The prospect of working for the nameless company in your story is only a little scarier than the working conditions at some real-world employers. In fact, the Old Ones seem to offer a more generous—or at least more permanent—parental leave . . . What personal experiences or ideas inform “When You Work for the Old Ones?”
In Manhattan a few years ago, I visited the site of the Triangle Shirtwaist Factory fire. When you gaze up at the dark windows now—the building belongs to NYU—it’s hard to imagine the horror of all those garment workers, mostly immigrant women, who died in an inferno fueled by employer abuses.
We say it could never happen again, but of course it could. Across America, workers suffer from the heat or cold in big box warehouses as well as unsafe conditions in slaughterhouses and factories. We have older workers living in homeless shelters and younger workers jammed in illegal apartments. I feel lucky to be where I’m at in my career, but when I look at the younger generations, I worry about how their future employers will try to overwork, underpay, and generally suck the life out of them.
This story feels like a companion piece to “Rules for Ordinary Heroes” (Nightmare, May 2015) and fits neatly with your recent (and excellent) Lovecraft genre mashups. Many writers explore similar themes and narrative styles over the course of their career, and in this case you seem to be commenting on the misery of human existence and what motivates our actions and dark impulses. Cheerful stuff. As you write, are you conscious of these commonalities in your work, or do they only emerge or seem apparent later? Do you actively encourage (or resist) these personal trends when you’re aware of them?
As a (mostly) Buddhist, I’m fascinated by the idea that the thing that looks out from behind my eyes is also the thing looking out from behind everyone else’s. I wouldn’t say human existence is full of misery, but certainly we fail ourself (not selves) every day by ignoring the widespread problems of hunger, poverty, sickness, pollution, and unemployment because we think they don’t affect us.
When writing horror, I try to bring to the forefront some of these global afflictions while keeping the story focused on people doing the right things for the wrong reasons. We all have dark impulses, but often we are simply trying to survive—physically or emotionally—while powerful and malignant institutions muster against us. For this story, an unemployed war veteran (allegedly!) is trying to provide for his family and caught in a trap he barely recognizes, but which the reader might.
Clearly, reading Lovecraft has sparked something in you; in addition to your short stories, you’re also working on a military science fiction novel set “in a galaxy ruled by Cthulhu.” But what other stories and genres, or even nonfiction, do you see influencing your work right now?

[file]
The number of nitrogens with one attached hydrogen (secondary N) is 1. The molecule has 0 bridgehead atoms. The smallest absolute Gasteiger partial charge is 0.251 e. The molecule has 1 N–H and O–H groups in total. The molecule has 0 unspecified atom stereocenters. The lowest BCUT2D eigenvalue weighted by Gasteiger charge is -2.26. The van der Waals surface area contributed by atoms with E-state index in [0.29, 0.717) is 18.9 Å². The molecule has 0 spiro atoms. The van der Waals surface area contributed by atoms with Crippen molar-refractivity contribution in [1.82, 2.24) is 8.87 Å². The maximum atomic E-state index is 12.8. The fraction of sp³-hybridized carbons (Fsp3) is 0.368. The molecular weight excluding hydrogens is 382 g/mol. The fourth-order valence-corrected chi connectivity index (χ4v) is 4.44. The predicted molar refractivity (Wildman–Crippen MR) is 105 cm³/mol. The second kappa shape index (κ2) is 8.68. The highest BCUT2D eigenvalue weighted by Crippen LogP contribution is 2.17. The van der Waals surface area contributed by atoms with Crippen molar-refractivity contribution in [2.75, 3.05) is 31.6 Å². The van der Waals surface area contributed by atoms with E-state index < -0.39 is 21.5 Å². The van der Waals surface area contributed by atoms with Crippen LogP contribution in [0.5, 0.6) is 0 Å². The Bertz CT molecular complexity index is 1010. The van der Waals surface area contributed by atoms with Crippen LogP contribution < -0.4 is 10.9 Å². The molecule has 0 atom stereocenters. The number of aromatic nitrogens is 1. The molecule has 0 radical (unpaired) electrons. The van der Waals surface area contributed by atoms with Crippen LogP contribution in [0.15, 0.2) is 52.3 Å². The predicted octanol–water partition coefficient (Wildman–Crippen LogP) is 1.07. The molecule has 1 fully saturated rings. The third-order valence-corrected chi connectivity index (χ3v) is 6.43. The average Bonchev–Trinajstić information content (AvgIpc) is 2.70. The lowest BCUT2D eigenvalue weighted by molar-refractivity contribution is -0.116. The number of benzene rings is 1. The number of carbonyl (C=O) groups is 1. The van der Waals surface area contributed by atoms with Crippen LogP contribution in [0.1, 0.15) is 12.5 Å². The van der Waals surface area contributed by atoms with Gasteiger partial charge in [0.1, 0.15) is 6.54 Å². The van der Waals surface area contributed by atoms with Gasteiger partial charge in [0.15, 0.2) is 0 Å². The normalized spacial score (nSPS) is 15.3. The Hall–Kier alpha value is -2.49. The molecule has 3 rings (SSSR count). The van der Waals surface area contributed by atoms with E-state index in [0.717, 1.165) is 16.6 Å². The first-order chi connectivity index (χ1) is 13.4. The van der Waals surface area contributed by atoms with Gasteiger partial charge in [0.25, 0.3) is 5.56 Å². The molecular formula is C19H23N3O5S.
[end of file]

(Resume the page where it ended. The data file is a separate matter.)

I could read Karen Russell and Aimee Bender all day. Russell’s language sweeps me away, and Bender’s sense of the absurd is dark and unbalancing. For Russell, check out the snowy ghost story “The Prospectors” (bit.ly/1RF2ZI6). For Bender, prepare to be disturbed forever by “End of the Line.” You can read about the story in this Bender interview (bit.ly/2dFVIKs).
When I finish Colson Whitehead’s apocalyptic novel Zone One, I’m jumping right into The Underground Railroad. In nonfiction, I’ll read anything, and every week I have a special date night with The New Yorker and The Atlantic. Recently I listened to the thirteen-disc series A Colossal Failure of Common Sense by Lawrence McDonald, about the collapse of Lehman Brothers. If you’re looking for a book to give you nightmares about Wall Street, that’s the one.
Although you’ve mentioned on your website that writing a novel has been affecting your short story output, you still have been publishing an impressive number of stories in top venues. Do you work on both novels and shorter stories concurrently (and if so, how do you balance them), or is it strictly one or the other?
I read a tip once on procrastination. I think it came from Kristine Kathryn Rusch, but maybe not. She’s full of excellent advice for writers, so let’s just credit her anyway. The advice is to have many projects going at once, so that if you hit an obstacle—writer’s block, family illness, sudden schedule disruptions—you can bounce into project two or three until project one can be worked on again. I like that advice very much. So at any given time I’ve got at least two projects running, usually three or four. Also, writing a short story is like running a 5k; a novel is a marathon. It’s good to mix up the pace and duration just to keep from burnout.
As a woman of a certain age (I’m thirty-five, always), sleep can be a little unpredictable sometimes. I have a full-time job, an elderly parent to watch over, a pretty active schedule for exercise and socializing, and several cats who order me to clean the litter box every day. Balancing all that and writing too is like riding a bicycle on a tightrope while juggling hairballs. Difficult, but also rewarding. Except for the hairballs.
What other work do you have out now or soon? And can you give us an update on that aforementioned novel-in-progress? I look forward to reading it!
The Lovecraft-in-space novel is moving at a regular clip, and I’m having a good time with it, but for the next several months I’m also writing and publishing a series of time travel adventures starring U.S. Navy SEALs. As a history buff and former Navy officer once mistaken for a SEAL (by a very young and confused sailor), these are great fun to write. Also fun: druids, dragons, and secret societies. If that sounds exciting to you, please check out my website for updates at sandramcdonald.com.
Until then, be careful of the powerful and malignant forces working against us all. And of the hairballs.
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